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In the States, no government license (read: Coast Guard operator's or captain's license) is required unless you're carrying passengers of freight for hire (meaning you're making money for the trip). So you can sail wherever you like if you're just carrying you and a crew, and they're not paying for the trip beyond just sharing expenses.

There are private certificates from private organizations, like ASA, USSA, or from England, the RYA. But they're just that, private, not public. Charter operators and insurance companies may like them, but they're not mandatory as far as I know.

But I recall the words, "sailing round the world" in your question. For that you need much experience. The private certificates can be evidence of that, but these certs are the creature of the last two decades or so. I'd think some long-distance sailors have the experience, but no card or license to show, nor is one required.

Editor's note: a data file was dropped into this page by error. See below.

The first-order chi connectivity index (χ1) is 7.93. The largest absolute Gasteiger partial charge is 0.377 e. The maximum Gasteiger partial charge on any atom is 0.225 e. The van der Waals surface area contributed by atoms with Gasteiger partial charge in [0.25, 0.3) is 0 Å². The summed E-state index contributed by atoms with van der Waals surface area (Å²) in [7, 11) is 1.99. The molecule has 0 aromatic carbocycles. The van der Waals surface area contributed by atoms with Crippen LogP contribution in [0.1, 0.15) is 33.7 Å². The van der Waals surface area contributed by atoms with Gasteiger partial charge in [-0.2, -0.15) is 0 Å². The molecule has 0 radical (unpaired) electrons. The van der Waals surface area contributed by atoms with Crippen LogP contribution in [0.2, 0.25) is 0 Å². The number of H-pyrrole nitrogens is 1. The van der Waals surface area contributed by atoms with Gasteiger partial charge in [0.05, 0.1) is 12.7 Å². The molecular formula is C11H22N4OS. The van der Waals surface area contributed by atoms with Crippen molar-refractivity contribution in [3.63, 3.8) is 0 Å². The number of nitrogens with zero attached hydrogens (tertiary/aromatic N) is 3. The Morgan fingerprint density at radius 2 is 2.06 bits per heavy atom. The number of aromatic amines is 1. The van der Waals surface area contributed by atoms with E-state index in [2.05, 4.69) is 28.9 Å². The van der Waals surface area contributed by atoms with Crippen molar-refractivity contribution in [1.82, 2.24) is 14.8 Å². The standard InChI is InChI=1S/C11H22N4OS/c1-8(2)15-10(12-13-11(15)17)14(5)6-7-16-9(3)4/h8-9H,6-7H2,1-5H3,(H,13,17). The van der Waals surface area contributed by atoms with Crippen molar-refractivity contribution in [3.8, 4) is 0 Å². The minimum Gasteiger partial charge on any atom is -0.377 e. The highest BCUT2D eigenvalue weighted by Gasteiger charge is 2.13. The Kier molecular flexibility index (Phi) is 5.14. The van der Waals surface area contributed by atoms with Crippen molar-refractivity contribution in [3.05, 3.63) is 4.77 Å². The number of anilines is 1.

If I'm wrong on this, I'd welcome being educated by those who know better.
 

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I kind of doubt that if you arrive intact in the Azores after having left Bermuda, Bahamas, or Caribbean, that they're going to demand some certificate of competence. You've already demonstrated competence by crossing an ocean and getting there.

That said, I think the advice above is good, you might as well get whatever certificates (public or private) you qualify for. Can't hurt, might possibly help.
 
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